A piece of legislation proposed yesterday seeks to end wrongful convictions through better forensic science.
House and Senate Democrats say the Forensic Science and Standards Act would spur additional research and higher standards in forensic work.Democrat Sen. Jay Rockefeller of West Virginia is sponsoring the bill in the Senate. Heaven knows, though, if a spending bill that size(virtually a rounding error in D.C. these days) sponsored by two Democrats will have a chance in the next Congress. ¿Quien sabe? It probably wouldn't be wise to start counting the money just yet, but it got Grits wondering: Which Texas universities might be in a position to perform research under such federal grants?
“To ensure justice is being served, we want law enforcement and forensic practitioners to work alongside scientists and researchers to make sure that forensic evidence stands up to scientific rigor,” said Representative Eddie Bernice Johnson (D-TX) in an official statement.
The bill calls for the creation of a forensic science committee chaired by the National Institute of Science and Technology (NIST), which would assess how to best handle material from a crime scene, for example, and issue guidelines. Meanwhile, basic research into new forensic science tools and techniques might fall under the guise of a proposed National Forensic Science Coordinating Office, housed at the National Science Foundation (NSF).
Over the next five years, the bill would provide $200 million in grants for forensic science research, and $100 million for the development of forensic science standards.
Sam Houston State (in Huntsville) and Texas State (in San Marcos) both have active forensics programs, as does Prairie View A&M. In Lubbock, Texas Tech has a relatively new Institute for Forensic Science. The University of North Texas (in Denton) has a forensics program. Texas A&M has a relatively new Forensic and Investigative Sciences program; it's not large, graduating just nine students this spring, but it could be a vehicle through which to receive federal research funding. Another outlier may be Baylor: Somewhat tellingly, they used to have a forensic-science track, but merged it with Anthropology once Texas state law required accreditation and the school wouldn't spend the money (as A&M did this year) to bring the program up to accredited standards. Who else am I missing, gentle readers, help me out ... what Texas universities might be in a position to perform some of this primary research?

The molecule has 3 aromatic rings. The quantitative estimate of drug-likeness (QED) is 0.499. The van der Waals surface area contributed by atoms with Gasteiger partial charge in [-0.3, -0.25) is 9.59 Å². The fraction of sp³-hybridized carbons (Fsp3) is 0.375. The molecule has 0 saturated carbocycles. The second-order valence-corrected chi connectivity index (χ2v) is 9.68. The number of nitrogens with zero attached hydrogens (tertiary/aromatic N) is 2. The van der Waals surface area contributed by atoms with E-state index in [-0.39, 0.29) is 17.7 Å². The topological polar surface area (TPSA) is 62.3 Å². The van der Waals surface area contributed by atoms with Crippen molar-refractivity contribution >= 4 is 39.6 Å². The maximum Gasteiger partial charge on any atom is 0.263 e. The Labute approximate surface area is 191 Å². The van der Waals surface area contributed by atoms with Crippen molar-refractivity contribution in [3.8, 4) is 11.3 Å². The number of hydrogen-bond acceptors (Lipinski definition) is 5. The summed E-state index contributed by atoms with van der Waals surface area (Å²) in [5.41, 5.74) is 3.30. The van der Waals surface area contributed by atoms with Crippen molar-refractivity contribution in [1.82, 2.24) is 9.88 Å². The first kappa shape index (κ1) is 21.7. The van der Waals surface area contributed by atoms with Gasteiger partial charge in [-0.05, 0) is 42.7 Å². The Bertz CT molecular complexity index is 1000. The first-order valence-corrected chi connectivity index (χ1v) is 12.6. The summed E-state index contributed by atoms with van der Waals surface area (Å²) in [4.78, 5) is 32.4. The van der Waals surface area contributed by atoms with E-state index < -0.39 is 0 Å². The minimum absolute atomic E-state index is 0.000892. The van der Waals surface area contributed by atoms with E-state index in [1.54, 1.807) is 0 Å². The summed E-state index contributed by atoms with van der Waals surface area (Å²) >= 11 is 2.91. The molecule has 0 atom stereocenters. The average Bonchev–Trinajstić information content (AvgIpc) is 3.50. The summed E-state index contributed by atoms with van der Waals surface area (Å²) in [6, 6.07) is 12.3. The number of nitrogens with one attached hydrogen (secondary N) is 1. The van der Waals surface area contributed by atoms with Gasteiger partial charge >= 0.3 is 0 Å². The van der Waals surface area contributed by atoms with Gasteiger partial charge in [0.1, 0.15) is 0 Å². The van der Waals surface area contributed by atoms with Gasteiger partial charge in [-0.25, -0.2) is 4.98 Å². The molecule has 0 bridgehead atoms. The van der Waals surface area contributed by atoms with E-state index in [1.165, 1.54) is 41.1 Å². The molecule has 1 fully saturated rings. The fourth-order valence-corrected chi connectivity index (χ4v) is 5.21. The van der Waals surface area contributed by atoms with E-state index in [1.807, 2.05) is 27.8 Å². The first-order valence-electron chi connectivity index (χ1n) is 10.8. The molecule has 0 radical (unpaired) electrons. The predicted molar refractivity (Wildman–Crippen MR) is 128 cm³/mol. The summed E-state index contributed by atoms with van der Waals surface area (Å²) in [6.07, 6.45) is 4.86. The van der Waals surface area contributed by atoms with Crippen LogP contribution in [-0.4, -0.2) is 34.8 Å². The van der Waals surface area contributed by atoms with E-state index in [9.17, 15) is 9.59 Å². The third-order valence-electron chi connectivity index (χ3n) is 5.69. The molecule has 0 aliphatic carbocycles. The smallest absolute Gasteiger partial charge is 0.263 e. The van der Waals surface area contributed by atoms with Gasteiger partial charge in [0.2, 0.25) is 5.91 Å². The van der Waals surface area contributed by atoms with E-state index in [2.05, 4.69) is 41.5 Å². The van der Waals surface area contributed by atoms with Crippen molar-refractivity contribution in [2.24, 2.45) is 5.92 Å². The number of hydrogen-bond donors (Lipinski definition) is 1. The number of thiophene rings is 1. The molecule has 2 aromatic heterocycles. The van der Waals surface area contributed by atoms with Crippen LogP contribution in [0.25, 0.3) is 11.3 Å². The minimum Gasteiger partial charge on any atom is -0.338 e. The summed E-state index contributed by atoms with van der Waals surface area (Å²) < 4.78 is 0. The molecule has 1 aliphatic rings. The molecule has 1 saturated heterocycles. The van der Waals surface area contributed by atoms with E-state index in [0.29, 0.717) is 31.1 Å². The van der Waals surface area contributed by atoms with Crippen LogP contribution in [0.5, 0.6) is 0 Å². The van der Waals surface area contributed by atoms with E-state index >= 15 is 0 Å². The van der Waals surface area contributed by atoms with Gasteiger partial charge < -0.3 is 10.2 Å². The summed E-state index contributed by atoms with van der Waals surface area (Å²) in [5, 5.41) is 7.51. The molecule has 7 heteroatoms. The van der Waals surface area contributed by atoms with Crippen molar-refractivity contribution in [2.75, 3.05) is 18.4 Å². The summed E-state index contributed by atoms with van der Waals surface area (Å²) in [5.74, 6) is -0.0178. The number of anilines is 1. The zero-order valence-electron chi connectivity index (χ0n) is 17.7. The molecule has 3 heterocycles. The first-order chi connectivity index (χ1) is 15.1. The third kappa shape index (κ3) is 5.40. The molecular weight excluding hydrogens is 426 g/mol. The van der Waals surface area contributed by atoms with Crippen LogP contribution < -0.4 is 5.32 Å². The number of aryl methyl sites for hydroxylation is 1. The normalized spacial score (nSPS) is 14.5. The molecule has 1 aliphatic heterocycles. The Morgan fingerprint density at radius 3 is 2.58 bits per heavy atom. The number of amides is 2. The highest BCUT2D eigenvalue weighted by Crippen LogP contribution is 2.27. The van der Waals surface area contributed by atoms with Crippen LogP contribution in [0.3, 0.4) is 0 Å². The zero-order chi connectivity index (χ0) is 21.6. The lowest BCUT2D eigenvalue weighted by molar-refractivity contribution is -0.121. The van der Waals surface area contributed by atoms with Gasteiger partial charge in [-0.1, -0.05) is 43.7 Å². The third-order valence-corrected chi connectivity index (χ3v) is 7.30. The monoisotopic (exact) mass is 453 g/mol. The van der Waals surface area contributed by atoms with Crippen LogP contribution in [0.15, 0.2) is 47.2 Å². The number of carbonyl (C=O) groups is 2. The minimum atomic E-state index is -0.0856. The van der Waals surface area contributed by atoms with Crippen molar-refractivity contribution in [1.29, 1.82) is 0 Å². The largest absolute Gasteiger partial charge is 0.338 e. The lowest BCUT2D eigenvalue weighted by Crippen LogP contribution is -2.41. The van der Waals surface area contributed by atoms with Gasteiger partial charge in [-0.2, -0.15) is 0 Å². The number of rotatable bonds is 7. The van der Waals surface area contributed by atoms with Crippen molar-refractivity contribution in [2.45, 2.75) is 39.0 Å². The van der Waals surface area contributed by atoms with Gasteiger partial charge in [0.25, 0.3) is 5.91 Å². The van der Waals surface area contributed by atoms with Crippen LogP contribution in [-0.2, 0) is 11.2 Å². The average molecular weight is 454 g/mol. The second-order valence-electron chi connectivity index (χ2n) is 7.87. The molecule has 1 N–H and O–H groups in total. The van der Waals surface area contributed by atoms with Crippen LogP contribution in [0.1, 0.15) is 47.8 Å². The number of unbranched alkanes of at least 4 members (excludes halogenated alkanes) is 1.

Because of funding sources, most Texas university forensic programs, from what I know - with a few notable exceptions like the "body farms" at SHSU and Texas State - seem focused more on training forensic technicians than performing primary research. Indeed, it may be that scientists from more traditional scientific fields end up with the lion's share of NSF research funds since they're more immediately equipped to perform primary research and can readily apply their techniques to forensics, treating it as a subset of chemistry, biology, statistics, etc.. That's certainly what the authors of the National Academy of Sciences' 2009 report on forensics were hoping would happen, applying the scientific method to common forensic practices which in some cases have never been verified by science.
In any event, if the bill passes, a nine-figure influx of federal funding into the forensics field would provide impressive, near-term opportunities for university researchers positioned to take advantage of it.
Ed. note: The original piece was edited to correct the bill authorship.